The Automotive Recyclers Association (ARA) says it is again urging the collision repair industry to ensure that any official, industry-sanctioned "repair standards" for collision repair include all recognized procedures not just those of the OEMs. Standards promoted by other organizations such as I-CAR also need to be recognized, according to ARA.
"Given that there is no such thing as a ‘standard’ accident, the ARA believes collision repairers must be allowed to use their professional training and judgment to make repair decisions based on the individual circumstances surrounding the damaged vehicles rather than be forced to adopt a single solution and approach," the association said in a press release.
ARA is making this statement in response to the joint statement recently signed by several prominent collision repair groups recognizing OEM repair standards, when available, as the collision industry’s repair standards. The ARA says it’s concerned that this action could have negative consequences for collision repair professionals and consumers.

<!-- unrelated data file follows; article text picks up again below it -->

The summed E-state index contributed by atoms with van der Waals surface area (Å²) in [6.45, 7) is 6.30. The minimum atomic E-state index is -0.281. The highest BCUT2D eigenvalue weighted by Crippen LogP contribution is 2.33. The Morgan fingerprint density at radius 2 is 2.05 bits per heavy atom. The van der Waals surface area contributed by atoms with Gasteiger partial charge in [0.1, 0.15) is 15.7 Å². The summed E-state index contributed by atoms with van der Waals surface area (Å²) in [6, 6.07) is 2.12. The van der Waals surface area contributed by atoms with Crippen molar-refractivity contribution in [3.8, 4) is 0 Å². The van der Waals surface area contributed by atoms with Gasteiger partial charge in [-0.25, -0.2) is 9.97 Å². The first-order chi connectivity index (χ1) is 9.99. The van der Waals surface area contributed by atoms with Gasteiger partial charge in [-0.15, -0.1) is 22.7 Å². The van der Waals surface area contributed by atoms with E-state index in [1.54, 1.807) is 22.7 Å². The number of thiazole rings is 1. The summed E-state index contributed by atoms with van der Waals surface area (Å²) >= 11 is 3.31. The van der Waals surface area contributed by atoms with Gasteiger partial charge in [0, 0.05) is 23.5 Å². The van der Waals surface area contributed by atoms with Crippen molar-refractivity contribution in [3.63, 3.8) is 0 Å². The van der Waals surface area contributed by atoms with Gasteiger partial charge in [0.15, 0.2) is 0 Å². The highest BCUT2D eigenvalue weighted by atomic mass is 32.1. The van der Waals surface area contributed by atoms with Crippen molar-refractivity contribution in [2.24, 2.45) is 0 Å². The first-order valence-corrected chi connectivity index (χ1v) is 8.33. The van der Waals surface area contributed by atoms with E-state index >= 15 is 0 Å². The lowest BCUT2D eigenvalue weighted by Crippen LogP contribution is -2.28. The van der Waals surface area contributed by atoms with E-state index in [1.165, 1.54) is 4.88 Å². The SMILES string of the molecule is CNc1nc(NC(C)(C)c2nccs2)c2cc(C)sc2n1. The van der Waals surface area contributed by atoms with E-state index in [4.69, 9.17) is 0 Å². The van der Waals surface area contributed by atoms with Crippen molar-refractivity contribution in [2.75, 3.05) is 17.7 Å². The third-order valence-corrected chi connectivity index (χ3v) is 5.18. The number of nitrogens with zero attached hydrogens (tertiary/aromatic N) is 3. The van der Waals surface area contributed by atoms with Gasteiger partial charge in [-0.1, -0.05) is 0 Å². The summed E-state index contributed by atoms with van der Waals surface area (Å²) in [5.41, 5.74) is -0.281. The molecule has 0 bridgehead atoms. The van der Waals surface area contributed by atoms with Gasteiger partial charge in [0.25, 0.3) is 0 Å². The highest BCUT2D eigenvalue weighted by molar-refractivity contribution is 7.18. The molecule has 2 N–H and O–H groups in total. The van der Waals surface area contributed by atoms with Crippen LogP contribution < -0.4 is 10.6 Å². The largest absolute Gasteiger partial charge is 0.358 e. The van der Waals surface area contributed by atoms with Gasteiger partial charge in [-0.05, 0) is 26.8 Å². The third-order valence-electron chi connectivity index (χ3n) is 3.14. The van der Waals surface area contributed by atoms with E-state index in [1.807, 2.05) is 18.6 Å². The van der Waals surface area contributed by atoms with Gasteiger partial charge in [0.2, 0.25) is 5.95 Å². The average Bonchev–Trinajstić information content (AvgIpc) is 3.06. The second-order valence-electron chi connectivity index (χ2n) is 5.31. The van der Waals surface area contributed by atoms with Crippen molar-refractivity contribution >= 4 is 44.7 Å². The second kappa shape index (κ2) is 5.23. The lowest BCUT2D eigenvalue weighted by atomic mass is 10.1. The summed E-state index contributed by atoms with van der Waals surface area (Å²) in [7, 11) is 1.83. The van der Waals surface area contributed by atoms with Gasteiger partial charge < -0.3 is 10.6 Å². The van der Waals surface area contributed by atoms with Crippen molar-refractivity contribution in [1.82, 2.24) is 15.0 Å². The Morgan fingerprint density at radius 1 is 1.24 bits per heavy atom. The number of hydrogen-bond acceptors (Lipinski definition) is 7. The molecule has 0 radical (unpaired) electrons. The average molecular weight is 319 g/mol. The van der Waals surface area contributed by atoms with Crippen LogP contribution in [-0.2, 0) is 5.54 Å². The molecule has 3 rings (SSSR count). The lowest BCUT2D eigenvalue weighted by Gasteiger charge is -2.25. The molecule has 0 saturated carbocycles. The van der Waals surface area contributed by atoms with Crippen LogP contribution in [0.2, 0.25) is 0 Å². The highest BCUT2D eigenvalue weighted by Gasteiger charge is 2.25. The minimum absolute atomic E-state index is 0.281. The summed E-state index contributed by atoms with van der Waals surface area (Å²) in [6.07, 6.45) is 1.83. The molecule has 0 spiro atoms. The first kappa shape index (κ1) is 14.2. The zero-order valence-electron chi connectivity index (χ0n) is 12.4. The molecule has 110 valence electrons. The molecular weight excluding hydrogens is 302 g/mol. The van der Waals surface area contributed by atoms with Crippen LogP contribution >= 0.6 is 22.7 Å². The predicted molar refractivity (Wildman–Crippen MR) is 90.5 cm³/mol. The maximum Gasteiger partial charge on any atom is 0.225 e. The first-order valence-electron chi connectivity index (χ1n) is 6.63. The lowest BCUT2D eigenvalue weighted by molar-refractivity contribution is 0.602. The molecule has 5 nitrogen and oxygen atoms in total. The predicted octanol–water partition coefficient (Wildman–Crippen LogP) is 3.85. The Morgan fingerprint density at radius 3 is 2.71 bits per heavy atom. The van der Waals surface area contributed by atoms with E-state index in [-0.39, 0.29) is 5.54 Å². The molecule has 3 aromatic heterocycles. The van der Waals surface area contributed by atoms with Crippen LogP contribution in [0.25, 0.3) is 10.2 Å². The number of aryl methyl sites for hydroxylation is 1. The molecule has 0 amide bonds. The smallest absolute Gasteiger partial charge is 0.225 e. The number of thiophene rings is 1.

"The ARA believes that tying the hands of body shops in this proscriptive manner could open them up to an onslaught of baseless and outlandish lawsuits in instances where the repairs are not conducted strictly according to the OEM standards," the association said.
ARA also noted that strictly adhering to OEM repair standards can result in increased repair costs, which could lead to more damaged vehicles being declared total losses.
ARA contends that OEMs have become "more aggressive" over the past several years, releasing position statements that recommend against using recycled OEM parts.
"It defies basic logic to allow automakers to have carte blanche control over decisions in which they have such a huge financial stake. It is the fox watching the henhouse at its best and much more disturbing at its worst," said ARA CEO Michael E. Wilson.
ARA notes that recycled OEM parts have been widely accepted for decades, and there is a long track record of their successful use, along with an average 30- to 70-percent cost savings compared to using new OEM parts.
"ARA believes that the goal of the manufacturers is to discourage the use of genuine recycled parts and to secure a market that establishes themselves as the only source of parts and procedures for the repair of consumers’ vehicles," said Wilson. "If the car companies have their way and eliminate genuine recycled parts from the repair process, then the costs of those new OEM parts will undoubtedly rise."